So, who was down in Third Division in 1977? Some former quite strong clubs, once upon a time playing in First Division – Metallist (Kharkov), Daugava (Riga), and Zhalgiris (Kaunas). Spartak (Tbilisi) also played larger role in Soviet football, but so long ago, hardly even memories survived. Rotor (Volgograd) was perhaps the prime example of big, industrial cities, satisfied with mediocre football – such were practically the bulk of the Third Division, with the possible exception of 5th and 6th Zones, consisting of Far East clubs. Among those the Army clubs – SKA (Kiev), SKA (Lvov), SKA (Odessa), SKA (Khabarovsk) were more or less the obvious candidates for promotion – they often played in Second Division. Puffing and huffing, Third Division played its season, a universe on its own, of which little came to the knowledge of the general public: generally, scandals.

Scandals were frequent... thus, in 1977 it was observed that rules were not equally applied – for some reason the Soviet Federation required a third division team to field no more than 6 players over 25 years of age. The rule was vastly disliked, but had to be observed – well, Fakel (Voronezh) did not follow it and nothing happened. And it was not the only one. Discipline was chronic problem, and it was observed that most clubs do nothing to improve it. Druzhba (Yoshkar-ola) was pointed out as the biggest offender and nepotist, which is even ironic, since the name of the club means 'Friendship'. But another club came on top of the iceberg: Tzelinnik ( Tzelinograd), a typical eternal mid-table inhabitant of 6th Zone.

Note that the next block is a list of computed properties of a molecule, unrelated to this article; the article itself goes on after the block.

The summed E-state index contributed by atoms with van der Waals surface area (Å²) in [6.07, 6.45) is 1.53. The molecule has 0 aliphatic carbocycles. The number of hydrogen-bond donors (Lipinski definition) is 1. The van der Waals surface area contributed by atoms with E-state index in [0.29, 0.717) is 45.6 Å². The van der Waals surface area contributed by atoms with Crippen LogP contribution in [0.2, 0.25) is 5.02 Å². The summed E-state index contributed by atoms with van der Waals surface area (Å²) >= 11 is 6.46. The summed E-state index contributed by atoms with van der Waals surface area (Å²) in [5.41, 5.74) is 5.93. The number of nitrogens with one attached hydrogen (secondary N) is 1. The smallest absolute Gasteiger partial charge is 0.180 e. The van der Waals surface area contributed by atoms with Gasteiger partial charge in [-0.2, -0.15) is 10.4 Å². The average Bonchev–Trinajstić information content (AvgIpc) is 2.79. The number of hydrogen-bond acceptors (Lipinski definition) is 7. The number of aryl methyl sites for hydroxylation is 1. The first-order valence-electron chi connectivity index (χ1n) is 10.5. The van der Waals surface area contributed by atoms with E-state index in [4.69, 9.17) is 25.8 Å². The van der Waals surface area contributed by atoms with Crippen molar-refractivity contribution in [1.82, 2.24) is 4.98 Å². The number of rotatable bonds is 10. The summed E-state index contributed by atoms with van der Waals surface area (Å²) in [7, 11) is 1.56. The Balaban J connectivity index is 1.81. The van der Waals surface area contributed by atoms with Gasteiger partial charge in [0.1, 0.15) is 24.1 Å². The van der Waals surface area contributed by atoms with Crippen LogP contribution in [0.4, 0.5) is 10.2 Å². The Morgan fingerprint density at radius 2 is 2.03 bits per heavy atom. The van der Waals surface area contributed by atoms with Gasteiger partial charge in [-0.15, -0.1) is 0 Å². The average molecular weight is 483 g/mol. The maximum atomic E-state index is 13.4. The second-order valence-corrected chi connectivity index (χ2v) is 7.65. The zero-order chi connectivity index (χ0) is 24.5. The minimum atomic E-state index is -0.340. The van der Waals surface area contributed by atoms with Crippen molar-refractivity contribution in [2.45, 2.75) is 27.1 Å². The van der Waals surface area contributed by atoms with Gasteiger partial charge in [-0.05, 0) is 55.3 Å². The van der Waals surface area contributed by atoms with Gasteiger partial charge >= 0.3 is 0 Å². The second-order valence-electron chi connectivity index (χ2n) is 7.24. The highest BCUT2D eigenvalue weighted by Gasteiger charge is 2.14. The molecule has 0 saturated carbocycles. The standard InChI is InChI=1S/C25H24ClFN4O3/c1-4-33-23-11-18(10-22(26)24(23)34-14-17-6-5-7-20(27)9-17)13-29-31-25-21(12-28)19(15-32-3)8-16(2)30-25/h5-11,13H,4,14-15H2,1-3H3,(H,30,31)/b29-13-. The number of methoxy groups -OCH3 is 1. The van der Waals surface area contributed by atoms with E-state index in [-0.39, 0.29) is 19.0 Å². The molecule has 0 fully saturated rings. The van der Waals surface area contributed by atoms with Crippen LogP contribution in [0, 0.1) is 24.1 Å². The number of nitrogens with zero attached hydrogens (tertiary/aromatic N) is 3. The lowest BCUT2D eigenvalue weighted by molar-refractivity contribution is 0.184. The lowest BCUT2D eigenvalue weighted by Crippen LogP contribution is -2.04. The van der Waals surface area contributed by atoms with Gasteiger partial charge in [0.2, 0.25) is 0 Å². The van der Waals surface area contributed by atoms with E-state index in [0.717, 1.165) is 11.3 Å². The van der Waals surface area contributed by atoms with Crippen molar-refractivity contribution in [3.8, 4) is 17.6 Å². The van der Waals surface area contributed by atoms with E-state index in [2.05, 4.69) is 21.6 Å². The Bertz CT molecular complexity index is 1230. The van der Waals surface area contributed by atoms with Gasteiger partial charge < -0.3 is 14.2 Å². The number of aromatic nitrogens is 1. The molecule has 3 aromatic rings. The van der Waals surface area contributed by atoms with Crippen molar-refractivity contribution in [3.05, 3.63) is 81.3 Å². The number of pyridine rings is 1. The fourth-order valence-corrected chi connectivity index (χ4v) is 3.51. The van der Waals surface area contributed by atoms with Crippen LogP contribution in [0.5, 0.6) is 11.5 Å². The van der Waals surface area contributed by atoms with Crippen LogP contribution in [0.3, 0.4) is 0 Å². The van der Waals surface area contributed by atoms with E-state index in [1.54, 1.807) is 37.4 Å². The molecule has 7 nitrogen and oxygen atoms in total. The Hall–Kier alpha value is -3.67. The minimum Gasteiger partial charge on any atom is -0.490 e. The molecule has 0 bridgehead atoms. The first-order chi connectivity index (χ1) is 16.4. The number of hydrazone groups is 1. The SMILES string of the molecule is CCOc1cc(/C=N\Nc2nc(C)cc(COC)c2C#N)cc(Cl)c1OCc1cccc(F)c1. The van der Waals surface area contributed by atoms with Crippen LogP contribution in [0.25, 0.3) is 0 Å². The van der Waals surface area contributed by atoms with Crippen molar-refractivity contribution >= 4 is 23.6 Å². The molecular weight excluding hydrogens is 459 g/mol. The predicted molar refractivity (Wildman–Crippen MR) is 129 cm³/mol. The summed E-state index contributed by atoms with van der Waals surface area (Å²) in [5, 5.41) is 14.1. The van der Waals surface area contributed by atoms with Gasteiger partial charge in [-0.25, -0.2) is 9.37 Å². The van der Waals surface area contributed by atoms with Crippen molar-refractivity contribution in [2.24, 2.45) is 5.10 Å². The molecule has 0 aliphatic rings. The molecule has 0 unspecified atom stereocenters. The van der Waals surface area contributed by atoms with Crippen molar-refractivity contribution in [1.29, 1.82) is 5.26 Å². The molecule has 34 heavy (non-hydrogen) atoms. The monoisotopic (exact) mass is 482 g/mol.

Their coach attacked the referee during home match and was removed with great difficulties. For this the club was punished, but did not humbly accept the penalty – instead, both clubs and fans protested. They refused to learn a 'lesson', which triggered official wrath towards the Football Federation of Kazakhstan (to which the club belonged). Suck pictures were hardly rare, but there was more: clubs hired coaches with 'bad reputation' despite official opposition and orders to the contrary (Lokomotiv Kaluga). Suspended players were hired – and played – despite the simple fact they had no right to play (again Lokomotiv Kaluga). A lot of criticism emerged at the end of the season, but... no club was expelled or otherwise penalized. It seems corruption was rampant, bringing only one question: what for? Coaches, asked to comment the season, sound strange: they criticized reforms, pointed out that the best players were the old ones, and concluded that third division is still looking for its identity. That is, no improvement was to happen any time soon, and therefore forget about ambition.

Kolos (Nikopol) – a typical inhabitant of Third Division, despite its name, 'colossus'.

But there was no way to avoid winning... and at the end of the season they were: Zhalgiris (Vilnius), SKA (Odessa), Kuban (Krasnodar), Spartak (Nalchik), Yangier (Yangier), and Spartak (Semipalatinsk). The last two hardly aimed at Second Division, so practically four clubs competed for three promotional spots. One of them went to Zhalgiris.

No need to look for stars here, but one name should be noted – the coach Zelkevicius. He would become quite well known after a few years. So far – return to Second Division, bringing no particular enthusiasm outside Vilnius.